\[\begin{aligned} P&=80-2q_{C}-2q_V && \text{The inverse market demand function}\\ P&=80-2q_{C}-2(15-0.5q_{C}) && \text{Plugging in Firm 2's reaction function for} q_V\\ P&=80-2q_{C}-30+1q_{C} && \text{Multiplying by }-2\\ P&=50-q_{C} && \text{Simplifying the right}\\ \end{aligned}\]

Find \(MR_C\) for Comcast from market demand:

\[MR_{C}=104-2q_{C}\]

\[\begin{aligned} MR_C&=MC && \text{Profit-max condition}\\ 50-2q_{C}&=20 && \text{Plugging in}\\ 50&=20+2q_{C} && \text{Adding }2q_{C} \text{ to both sides}\\ 30&=2q_{C} && \text{Subtracting 20 from both sides}\\ 15&=q_{C}^* && \text{Dividing both sides by 2} \\ \end{aligned}\]

Verizon will respond to Comcast producing 15 according to Verizon’s reaction function: \[\begin{aligned} q_V^*&=15-0.5q_{C}\\ q_V^*&=15-0.5(15)\\ q_V^*&=15-7.5\\ q_V^*&=7.5\\ \end{aligned}\]

With \(q^*_{C}=15\) and \(q^*_V=7.5\), this sets a market price of:

\[\begin{aligned} P&=80-2Q\\ P&=80-2(15+7.5)\\ P&=35\\ \end{aligned}\]

Profit for Comcast (leader) is:

\[\begin{aligned} \pi_{C}&=q_{1}(P-c)\\ \pi_{C}&=15(35-20)\\ \pi_{C}&=\$225\\ \end{aligned}\]

Profit for Verizon (follower) is:

\[\begin{aligned} \pi_{C}&=q_{2}(P-c)\\ \pi_{C}&=7.5(35-20)\\ \pi_{C}&=\$112.50\\ \end{aligned}\]

The leader (Comcast) earns higher than Cournot profits (part a), and the follower (Verizon) earns less than Cournot profits.

Find the output, price, and profit for each firm they were to compete
on *price* instead of *quantity.*

Under Bertrand competition, the Nash equilibrium is the competitive market outcome, where firms set:

\[\begin{aligned} p&=MC && \text{Competitive market condition}\\ 80-2Q&=20 && \text{Plugging in}\\ 60-2Q&=0 && \text{Subtracting 20 from both sides}\\ 60&=2Q && \text{Adding }2Q \text{ to both sides}\\ 30&=Q && \text{Dividing both sides by 2}\\ \end{aligned}\]

The total industry output is 30, so each firm is producing 15 units. Since \(p=MC\), the market price is $20, and each firm earns \(\pi=0\).

Boeing (a U.S. company), and Airbus (a European company) are fierce
competitors that together, about evenly dominate the market for
aircraft. Airbus decides whether it is going to launch a *new
plane*, or keep its *old planes*. Boeing must then respond
and determine if it is also going to launch a *new plane* or keep
its *old planes*.

Developing a new plane is very expensive. If both companies produce

new planes, they will have spent a lot on producing the new plane, but neither will gain any market share. If only one company releases a new plane, they will capture more of the market, making the extra cost of development worthwhile. This game is depicted in extensive form below:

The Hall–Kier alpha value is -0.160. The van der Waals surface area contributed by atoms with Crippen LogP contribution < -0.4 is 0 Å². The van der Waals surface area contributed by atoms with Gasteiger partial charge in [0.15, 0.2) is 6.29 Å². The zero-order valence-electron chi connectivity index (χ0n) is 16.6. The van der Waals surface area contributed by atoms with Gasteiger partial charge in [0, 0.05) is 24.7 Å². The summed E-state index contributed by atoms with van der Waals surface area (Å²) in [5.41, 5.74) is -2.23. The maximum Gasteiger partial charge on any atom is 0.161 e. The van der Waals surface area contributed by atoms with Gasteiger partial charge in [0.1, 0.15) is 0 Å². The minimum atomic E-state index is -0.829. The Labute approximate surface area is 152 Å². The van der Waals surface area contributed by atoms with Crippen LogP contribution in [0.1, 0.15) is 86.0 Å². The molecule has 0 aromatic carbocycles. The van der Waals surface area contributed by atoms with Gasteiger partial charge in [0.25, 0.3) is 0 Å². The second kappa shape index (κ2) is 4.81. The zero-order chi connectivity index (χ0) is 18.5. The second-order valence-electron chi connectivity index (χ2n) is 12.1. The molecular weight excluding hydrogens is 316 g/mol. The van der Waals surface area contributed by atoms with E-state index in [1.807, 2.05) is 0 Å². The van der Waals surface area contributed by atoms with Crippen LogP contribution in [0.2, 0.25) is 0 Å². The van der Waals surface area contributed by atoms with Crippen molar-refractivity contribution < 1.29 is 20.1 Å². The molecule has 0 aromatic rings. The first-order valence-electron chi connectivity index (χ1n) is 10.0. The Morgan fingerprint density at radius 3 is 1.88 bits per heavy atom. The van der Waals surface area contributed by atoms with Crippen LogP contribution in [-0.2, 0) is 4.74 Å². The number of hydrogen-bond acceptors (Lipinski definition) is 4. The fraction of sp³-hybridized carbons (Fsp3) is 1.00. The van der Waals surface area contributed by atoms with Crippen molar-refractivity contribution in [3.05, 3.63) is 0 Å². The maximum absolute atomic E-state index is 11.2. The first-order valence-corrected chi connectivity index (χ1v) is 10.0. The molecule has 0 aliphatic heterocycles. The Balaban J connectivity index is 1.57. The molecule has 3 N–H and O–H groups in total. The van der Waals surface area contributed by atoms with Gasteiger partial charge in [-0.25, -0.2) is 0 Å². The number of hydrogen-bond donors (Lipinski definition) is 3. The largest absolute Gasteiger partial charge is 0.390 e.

List all of Airbus’ possible strategies and list all of Boeing’s possible strategies.

Airbus has one decision between two choices at node A.1, thus it has \(2^1\) strategies possible:

- (New Plane)
- (Old Plane)

Boeing has two decisions (each between two choices) at node B.1 and B.2, thus it has \(2^2=4\) strategies possible (B.1, B.2):

- (New Plane, New Plane)
- (New Plane, Old Plane)
- (Old Plane, New Plane)
- (Old Plane, Old Plane)

Circle (or describe) all of the subgames of this game.

- Subgame initiated at decision node A.1 (the game itself)
- Subgame initiated at decision node B.1
- Subgame initiated at decision node B.2

Solve for the “rollback equilibrium” using backwards induction.

Airbus will build a New Plane, and Boeing will use its Old Plane.

Draw this game in normal form. Find all Nash equilibria. (Hint: think carefully about the players’ strategies, as you listed out in Part A.) Which is subgame perfect, and why?

Note Boeing’s strategies are described as “O” (Old) or “N” (New), written as Boeing’s set of decisions at nodes (B.1,B.2).

There are three Nash equilibria, written as \(\{\)Airbus’ strategy, Boeing’s strategy\(\}\):

- \(\{\)New, (Old, New)\(\}\)
- \(\{\)New, (Old, Old)\(\}\)
- \(\{\)Old, (New, New)\(\}\)

Only Nash equilibrium 1 is subgame perfect. To see why 2 and 3 are
*not*, see the next question.

Suppose Boeing, who has to move second, announces the following
threat to Airbus makes its initial decision: *if Airbus produces a
new plane, Boeing will respond by also producing a new plane.* Is
this threat credible? Why or why not?

This threat is *not* credible. If play ever reaches the
subgame at decision node B.1 (where Airbus has produced a New Plane), it
is always in Boeing’s interests to use their Old Plane. Boeing would